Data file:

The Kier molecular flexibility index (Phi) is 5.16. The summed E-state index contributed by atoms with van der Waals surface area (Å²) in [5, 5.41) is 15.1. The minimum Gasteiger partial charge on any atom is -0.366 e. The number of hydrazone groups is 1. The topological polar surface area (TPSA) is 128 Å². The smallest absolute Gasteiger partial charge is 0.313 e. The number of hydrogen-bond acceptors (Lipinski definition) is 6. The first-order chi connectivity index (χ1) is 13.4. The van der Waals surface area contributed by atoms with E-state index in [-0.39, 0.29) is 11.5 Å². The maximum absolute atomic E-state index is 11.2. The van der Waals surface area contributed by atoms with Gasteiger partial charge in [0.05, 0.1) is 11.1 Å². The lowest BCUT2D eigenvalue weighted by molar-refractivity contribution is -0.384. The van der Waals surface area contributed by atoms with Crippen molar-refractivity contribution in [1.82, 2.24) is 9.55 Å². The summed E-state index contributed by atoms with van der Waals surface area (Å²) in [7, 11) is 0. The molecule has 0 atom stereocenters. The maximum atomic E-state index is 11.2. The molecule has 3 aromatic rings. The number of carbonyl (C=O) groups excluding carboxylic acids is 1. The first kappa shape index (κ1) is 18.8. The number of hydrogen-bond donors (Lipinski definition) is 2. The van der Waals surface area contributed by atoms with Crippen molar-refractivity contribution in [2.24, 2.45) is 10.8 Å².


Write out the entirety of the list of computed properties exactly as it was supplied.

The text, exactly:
The Kier molecular flexibility index (Phi) is 5.16. The summed E-state index contributed by atoms with van der Waals surface area (Å²) in [5, 5.41) is 15.1. The minimum Gasteiger partial charge on any atom is -0.366 e. The number of hydrazone groups is 1. The topological polar surface area (TPSA) is 128 Å². The smallest absolute Gasteiger partial charge is 0.313 e. The number of hydrogen-bond acceptors (Lipinski definition) is 6. The first-order chi connectivity index (χ1) is 13.4. The van der Waals surface area contributed by atoms with E-state index in [-0.39, 0.29) is 11.5 Å². The maximum absolute atomic E-state index is 11.2. The van der Waals surface area contributed by atoms with Gasteiger partial charge in [0.05, 0.1) is 11.1 Å². The lowest BCUT2D eigenvalue weighted by molar-refractivity contribution is -0.384. The van der Waals surface area contributed by atoms with Crippen molar-refractivity contribution in [1.82, 2.24) is 9.55 Å². The summed E-state index contributed by atoms with van der Waals surface area (Å²) in [7, 11) is 0. The molecule has 0 atom stereocenters. The maximum atomic E-state index is 11.2. The molecule has 3 aromatic rings. The number of carbonyl (C=O) groups excluding carboxylic acids is 1. The first kappa shape index (κ1) is 18.8. The number of hydrogen-bond donors (Lipinski definition) is 2. The van der Waals surface area contributed by atoms with Crippen molar-refractivity contribution in [2.24, 2.45) is 10.8 Å².